Smart capabilities have become the latest marketing pitch to sell more wristwatches, TVs, eyeglasses, refrigerators, cars and even toothbrushes. But have we figured out why they need to be smart?
I asked myself that as I wore LG's Lifeband Touch day and night for a week.
The new computerized wristband tracks workouts and calories burned and syncs with the LG Fitness app on an iPhone, iPad or Android device. It can also control music on a phone and alerts incoming calls and emails, at least for Android users.
The Lifeband marks the entry of LG Electronics Inc. into the fledgling market of wearable gadgets and follows smartwatches from Samsung Electronics Co., Sony Corp. and others. LG started selling the Lifeband in the U.S. last month for $150. It will be available in parts of Asia and Europe in coming weeks.
As a fitness tracker, the Lifeband is meant to be used a lot outdoors. But its finger-length touch screen is hard to see in direct sunlight. I was unable to adjust the brightness, and I needed to find shade to make out the characters.
For just $50 more, you can get Samsung's Gear Fit with a curved screen capable of displaying clear and vibrant colors and which is readable in direct sunlight. The LG's screen offers only black and white.
The Lifeband doesn't have a strap that can be fastened and adjusted to the size of the wearer's wrist. Rather, it has a bendable plastic band, with a gap that widens to let the wrist slip in. The band then locks itself in place once on the wrist.
Although not having a strap to buckle on and off makes the Lifeband easy to wear and remove, it will dangle if the band is too big. The Lifeband comes in three sizes, and if your wrist is narrower, you might have to pull the wristband toward your forearm. By contrast, you can adjust the Gear's strap.
I often had to take off the gadget while writing or typing on a computer because it was too thick and heavy. I described it to friends as a digital handcuff because it squeezed my arm and kept moving between my wrist and my forearm.
You click the device's timer before beginning a workout, such as a run. Afterward, the phone or tablet app shows the route along with the distance, calories consumed and speed.
The Lifeband also counts the number of steps walked throughout the day. It can also measure heart rate with a $180 companion earphone.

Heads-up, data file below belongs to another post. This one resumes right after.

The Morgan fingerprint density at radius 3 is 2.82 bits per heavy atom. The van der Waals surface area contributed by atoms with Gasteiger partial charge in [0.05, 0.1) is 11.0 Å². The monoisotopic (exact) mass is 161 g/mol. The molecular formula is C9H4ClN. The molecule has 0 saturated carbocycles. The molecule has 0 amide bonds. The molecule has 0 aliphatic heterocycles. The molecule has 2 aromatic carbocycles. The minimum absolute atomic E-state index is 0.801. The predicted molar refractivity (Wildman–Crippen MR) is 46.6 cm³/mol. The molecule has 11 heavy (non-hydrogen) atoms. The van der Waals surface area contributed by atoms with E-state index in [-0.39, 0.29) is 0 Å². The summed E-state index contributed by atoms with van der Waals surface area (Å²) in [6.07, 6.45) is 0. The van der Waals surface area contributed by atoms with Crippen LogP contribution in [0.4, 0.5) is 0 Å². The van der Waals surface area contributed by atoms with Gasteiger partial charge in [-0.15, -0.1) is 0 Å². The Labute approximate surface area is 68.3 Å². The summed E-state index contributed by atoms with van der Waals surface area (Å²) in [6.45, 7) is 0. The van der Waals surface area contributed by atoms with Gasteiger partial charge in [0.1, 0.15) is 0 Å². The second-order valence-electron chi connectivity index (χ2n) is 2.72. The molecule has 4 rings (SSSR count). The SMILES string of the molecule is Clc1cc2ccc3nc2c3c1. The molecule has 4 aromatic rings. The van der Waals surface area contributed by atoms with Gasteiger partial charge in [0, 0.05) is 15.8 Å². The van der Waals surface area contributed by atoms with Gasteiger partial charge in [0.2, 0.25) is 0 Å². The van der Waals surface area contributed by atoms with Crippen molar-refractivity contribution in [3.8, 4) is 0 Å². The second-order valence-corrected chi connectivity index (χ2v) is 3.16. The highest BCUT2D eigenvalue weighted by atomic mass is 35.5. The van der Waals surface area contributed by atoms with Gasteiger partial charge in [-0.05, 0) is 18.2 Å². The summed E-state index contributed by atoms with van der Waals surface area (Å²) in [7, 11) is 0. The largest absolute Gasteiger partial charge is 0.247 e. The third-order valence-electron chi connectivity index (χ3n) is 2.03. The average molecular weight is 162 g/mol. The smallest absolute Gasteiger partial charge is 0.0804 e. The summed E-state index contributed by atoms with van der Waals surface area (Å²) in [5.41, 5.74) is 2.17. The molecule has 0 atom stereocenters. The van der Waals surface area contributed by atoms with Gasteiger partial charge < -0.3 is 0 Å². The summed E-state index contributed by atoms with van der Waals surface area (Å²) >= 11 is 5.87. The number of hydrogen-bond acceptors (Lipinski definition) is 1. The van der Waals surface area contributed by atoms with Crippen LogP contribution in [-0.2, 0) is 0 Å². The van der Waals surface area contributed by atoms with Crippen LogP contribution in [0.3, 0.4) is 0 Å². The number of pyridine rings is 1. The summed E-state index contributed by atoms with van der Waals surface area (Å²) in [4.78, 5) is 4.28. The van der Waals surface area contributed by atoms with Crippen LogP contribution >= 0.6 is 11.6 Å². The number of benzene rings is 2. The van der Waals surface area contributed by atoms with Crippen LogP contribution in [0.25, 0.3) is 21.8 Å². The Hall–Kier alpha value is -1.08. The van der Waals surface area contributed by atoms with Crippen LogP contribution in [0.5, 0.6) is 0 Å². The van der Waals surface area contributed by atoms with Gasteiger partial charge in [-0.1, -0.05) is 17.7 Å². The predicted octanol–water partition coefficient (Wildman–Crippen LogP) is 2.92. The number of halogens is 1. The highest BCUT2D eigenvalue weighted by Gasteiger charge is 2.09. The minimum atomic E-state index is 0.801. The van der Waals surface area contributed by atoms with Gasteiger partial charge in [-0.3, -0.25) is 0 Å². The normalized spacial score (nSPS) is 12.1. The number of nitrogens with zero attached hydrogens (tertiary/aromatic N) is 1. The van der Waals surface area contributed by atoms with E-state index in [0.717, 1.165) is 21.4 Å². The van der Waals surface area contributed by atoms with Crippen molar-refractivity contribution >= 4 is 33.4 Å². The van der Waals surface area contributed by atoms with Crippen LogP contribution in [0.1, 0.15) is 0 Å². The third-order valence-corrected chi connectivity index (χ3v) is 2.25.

The Lifeband vibrated as I got closer to the goal I set of one hour of walking each day. At a quarter of the way in, it vibrated and displayed: "25 percent achieved." It also vibrates at random moments and tells you to "Stretch stretch" or "Move move."
That was more distracting than motivating. It's one thing to have a personal trainer at a gym tell you what to do. It's another to have a wristband that doesn't understand how my day was going. It wanted me to stretch when I was busy typing on a keyboard. It wanted me to move when I was having a coffee with a friend. Instead, I simply ignored the device.
I would have been more likely to exercise had the wristband been mindful of my daily routines. My only option was to turn this feature off.
The Lifeband alerts you to incoming calls, but it cannot receive or make calls. I got a vibration for a call I would have missed with my iPhone in silent mode. To answer it, however, I still scratched my head wondering where I had left the phone.
The Lifeband also gives notifications for incoming emails but not when it's paired with an iPhone or an iPad. With Android, you get the sender's name and subject line, but none of the message itself. It's a common problem with the small screens on wrist devices, and it left me wondering why I would need one.
The bright side
- Its battery lasted as long as promised - five days on a full charge. But other fitness trackers offer similar functions, often at lower prices.
The case for it?
If it's meant to be an outdoor fitness device, then it needs a display that works outdoors. If it's meant to encourage you to work out, then it needs to avoid nagging and let you work exercise into your schedule.